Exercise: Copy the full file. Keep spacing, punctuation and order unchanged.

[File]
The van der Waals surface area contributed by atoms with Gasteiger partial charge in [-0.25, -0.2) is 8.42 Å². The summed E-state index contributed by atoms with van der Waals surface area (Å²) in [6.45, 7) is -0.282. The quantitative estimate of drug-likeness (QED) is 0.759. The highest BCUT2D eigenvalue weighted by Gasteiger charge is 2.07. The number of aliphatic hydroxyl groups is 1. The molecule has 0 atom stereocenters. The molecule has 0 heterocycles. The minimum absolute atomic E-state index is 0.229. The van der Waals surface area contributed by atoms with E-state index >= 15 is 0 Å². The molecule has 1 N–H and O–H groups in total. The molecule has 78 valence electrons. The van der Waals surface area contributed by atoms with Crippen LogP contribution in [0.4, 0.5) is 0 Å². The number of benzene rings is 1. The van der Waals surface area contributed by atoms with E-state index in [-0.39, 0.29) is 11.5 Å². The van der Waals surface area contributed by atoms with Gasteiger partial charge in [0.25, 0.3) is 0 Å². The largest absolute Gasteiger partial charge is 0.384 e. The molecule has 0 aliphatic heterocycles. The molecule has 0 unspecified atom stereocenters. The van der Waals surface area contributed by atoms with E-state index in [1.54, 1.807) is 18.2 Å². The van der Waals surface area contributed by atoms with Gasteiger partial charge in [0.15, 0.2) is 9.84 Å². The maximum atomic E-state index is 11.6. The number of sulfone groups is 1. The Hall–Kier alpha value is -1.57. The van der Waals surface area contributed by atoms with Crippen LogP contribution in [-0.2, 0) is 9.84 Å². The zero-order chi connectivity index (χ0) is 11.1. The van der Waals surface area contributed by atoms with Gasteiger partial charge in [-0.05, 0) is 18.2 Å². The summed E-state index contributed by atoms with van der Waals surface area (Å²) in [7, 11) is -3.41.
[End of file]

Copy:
The van der Waals surface area contributed by atoms with Gasteiger partial charge in [-0.25, -0.2) is 8.42 Å². The summed E-state index contributed by atoms with van der Waals surface area (Å²) in [6.45, 7) is -0.282. The quantitative estimate of drug-likeness (QED) is 0.759. The highest BCUT2D eigenvalue weighted by Gasteiger charge is 2.07. The number of aliphatic hydroxyl groups is 1. The molecule has 0 atom stereocenters. The molecule has 0 heterocycles. The minimum absolute atomic E-state index is 0.229. The van der Waals surface area contributed by atoms with E-state index >= 15 is 0 Å². The molecule has 1 N–H and O–H groups in total. The molecule has 78 valence electrons. The van der Waals surface area contributed by atoms with Crippen LogP contribution in [0.4, 0.5) is 0 Å². The number of benzene rings is 1. The van der Waals surface area contributed by atoms with E-state index in [-0.39, 0.29) is 11.5 Å². The van der Waals surface area contributed by atoms with Gasteiger partial charge in [0.25, 0.3) is 0 Å². The largest absolute Gasteiger partial charge is 0.384 e. The molecule has 0 aliphatic heterocycles. The molecule has 0 unspecified atom stereocenters. The van der Waals surface area contributed by atoms with E-state index in [1.54, 1.807) is 18.2 Å². The van der Waals surface area contributed by atoms with Gasteiger partial charge in [0.15, 0.2) is 9.84 Å². The maximum atomic E-state index is 11.6. The number of sulfone groups is 1. The Hall–Kier alpha value is -1.57. The van der Waals surface area contributed by atoms with Crippen LogP contribution in [-0.2, 0) is 9.84 Å². The zero-order chi connectivity index (χ0) is 11.1. The van der Waals surface area contributed by atoms with Gasteiger partial charge in [-0.05, 0) is 18.2 Å². The summed E-state index contributed by atoms with van der Waals surface area (Å²) in [7, 11) is -3.41.